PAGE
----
Woodbury vs. Roaring Spring at Roaring Spring. Woodbury is at bat in the top half of the first inning. There is one man out with base runners on second and third. The batter lifts a fly ball to short right center field. The runner on third tags up, while the runner on second takes a normal lead for third in case the ball cannot be played. The right fielder, after making a nice run for the ball, overruns it slightly but manages to throw up his gloved hand and knock the ball into the air. At this moment the runner on third breaks for home and the runner on second turns back to return to second, but after returning only a few steps sees the ball bounce from the right fielder's glove and immediately turns and breaks for third without returning to tag up at second. As he does so, the right fielder reaches up with his bare hand and catches the ball for the second out and throws to second to double up the runner on second. During this process, the runner on third scores. But the umpire says the run does not count because of the double play—the catch of the fly ball and the double-up of the runner on second. The Woodbury manager protests the call, contending that the run should count because the run scored before the double play was completed at second base.
The game is completed and Roaring Spring defeats Woodbury 4-2. The protest is filed with the league president and a meeting of the arbitration board is called to settle the dispute.
The arbitration board meets and upholds the protest, contending that the run should count. So the game is to be replayed. The board also orders play to resume in the last half of the first inning, with Roaring Spring coming to bat and Woodbury leading 1-0. The board further orders that the lineups may be altered in any way, and that although a player who started the protested game does not start the replay, he may enter the replayed game at any time, just as long as each team fields nine men. The game is replayed and Roaring Spring defeats Woodbury 2-1.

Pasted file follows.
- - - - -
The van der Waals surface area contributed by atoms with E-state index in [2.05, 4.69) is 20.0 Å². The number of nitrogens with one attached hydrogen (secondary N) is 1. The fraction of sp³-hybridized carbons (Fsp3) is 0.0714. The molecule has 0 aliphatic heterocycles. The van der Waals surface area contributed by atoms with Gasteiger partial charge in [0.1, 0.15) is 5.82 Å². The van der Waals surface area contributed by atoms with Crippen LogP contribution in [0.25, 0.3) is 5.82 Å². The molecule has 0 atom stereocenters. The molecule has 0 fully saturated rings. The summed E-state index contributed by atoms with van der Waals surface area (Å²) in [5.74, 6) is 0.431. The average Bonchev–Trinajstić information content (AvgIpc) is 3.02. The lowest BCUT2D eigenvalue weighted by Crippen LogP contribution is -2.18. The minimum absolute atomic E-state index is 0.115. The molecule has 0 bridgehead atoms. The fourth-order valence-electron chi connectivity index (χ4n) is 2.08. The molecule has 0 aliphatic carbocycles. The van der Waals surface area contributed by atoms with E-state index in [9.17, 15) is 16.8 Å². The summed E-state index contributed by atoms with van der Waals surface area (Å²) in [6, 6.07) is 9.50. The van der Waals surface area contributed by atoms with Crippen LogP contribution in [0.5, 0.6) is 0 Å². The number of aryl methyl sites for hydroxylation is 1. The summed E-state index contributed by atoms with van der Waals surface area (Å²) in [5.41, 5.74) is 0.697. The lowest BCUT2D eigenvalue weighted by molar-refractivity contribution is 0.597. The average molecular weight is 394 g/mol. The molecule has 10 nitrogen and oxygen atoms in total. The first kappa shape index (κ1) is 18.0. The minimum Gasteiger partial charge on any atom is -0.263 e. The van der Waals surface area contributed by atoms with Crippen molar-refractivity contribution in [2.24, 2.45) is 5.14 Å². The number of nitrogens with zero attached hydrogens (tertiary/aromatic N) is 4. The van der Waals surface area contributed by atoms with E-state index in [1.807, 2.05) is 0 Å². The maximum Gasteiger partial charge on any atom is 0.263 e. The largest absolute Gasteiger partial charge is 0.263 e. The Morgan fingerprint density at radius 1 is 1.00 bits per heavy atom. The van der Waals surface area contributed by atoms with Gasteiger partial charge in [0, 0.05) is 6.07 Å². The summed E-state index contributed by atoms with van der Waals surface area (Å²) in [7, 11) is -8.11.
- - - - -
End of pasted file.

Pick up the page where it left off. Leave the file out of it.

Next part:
Public opinion contends that the fly ball double play is the same as a ground ball double play if the runner does not tag up. Therefore the run would not count even if scored before the entire execution of the double play, just as a man cannot score on a double play in the infield; for example, 6-4-3.
It is also felt that if the protest is upheld the game should be played in its entirety, not from the last of the first inning.
Thirdly, public opinion feels that the players who started the original game should start the replay also or not be permitted to enter the game later on. It is felt that this would be the same as a player starting a game, leaving, then reentering later.
I hope I have related this in a way that is clear and understandable.
C. WESLEY LINGENFELTER
Roaring Spring, Pa.
?In the opinion of SPORTS ILLUSTRATED'S baseball department (which found Mr. Lingenfelter's letter clear and fascinating) the run definitely did count, as the runner was tagged up at the instant the outfielder first touched the ball and he did score before the third out of the inning was made (Official Baseball Rules, 6.05 and 4.09). The protest was justified because it involved an umpire's violation of the rules rather than a question of judgment, but the proper procedure in upholding a protest depends upon the league's own rules. Mr. Lingenfelter's league officials may have decided that the game was suspended from the moment of the faulty ruling and that everything that happened thereafter was in the nature of an exhibition. Rule 4.12 (d) reads in part: "A suspended game shall be resumed at the exact point of suspension of the original game. The completion of a suspended game is a continuation of the original game. The lineup and batting order of both teams shall be exactly the same as the lineup and batting order at the moment of suspension, subject to the rules governing substitution." Which leads our baseball desk to the opinion that the players who started in the original game should have started the replay or else not have been permitted to enter the game later on.—ED.